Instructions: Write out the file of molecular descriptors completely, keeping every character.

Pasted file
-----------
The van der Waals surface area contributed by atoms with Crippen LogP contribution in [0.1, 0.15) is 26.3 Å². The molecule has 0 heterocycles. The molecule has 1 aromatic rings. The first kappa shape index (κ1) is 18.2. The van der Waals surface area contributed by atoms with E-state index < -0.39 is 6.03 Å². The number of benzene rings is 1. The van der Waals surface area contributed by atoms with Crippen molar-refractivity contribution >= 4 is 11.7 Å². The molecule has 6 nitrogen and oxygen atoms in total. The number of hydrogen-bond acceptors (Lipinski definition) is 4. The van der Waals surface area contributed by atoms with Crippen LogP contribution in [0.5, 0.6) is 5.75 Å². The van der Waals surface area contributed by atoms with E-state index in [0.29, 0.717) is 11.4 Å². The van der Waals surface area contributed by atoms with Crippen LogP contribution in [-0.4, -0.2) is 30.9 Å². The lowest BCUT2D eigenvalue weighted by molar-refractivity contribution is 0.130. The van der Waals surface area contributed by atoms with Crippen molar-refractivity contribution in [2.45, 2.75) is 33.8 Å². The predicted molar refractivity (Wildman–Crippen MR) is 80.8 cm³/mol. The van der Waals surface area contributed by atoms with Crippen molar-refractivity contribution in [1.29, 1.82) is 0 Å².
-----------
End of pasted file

The van der Waals surface area contributed by atoms with Crippen LogP contribution in [0.1, 0.15) is 26.3 Å². The molecule has 0 heterocycles. The molecule has 1 aromatic rings. The first kappa shape index (κ1) is 18.2. The van der Waals surface area contributed by atoms with E-state index < -0.39 is 6.03 Å². The number of benzene rings is 1. The van der Waals surface area contributed by atoms with Crippen molar-refractivity contribution >= 4 is 11.7 Å². The molecule has 6 nitrogen and oxygen atoms in total. The number of hydrogen-bond acceptors (Lipinski definition) is 4. The van der Waals surface area contributed by atoms with Crippen LogP contribution in [0.5, 0.6) is 5.75 Å². The van der Waals surface area contributed by atoms with E-state index in [0.29, 0.717) is 11.4 Å². The van der Waals surface area contributed by atoms with Crippen LogP contribution in [-0.4, -0.2) is 30.9 Å². The lowest BCUT2D eigenvalue weighted by molar-refractivity contribution is 0.130. The van der Waals surface area contributed by atoms with Crippen molar-refractivity contribution in [2.45, 2.75) is 33.8 Å². The predicted molar refractivity (Wildman–Crippen MR) is 80.8 cm³/mol. The van der Waals surface area contributed by atoms with Crippen molar-refractivity contribution in [1.29, 1.82) is 0 Å².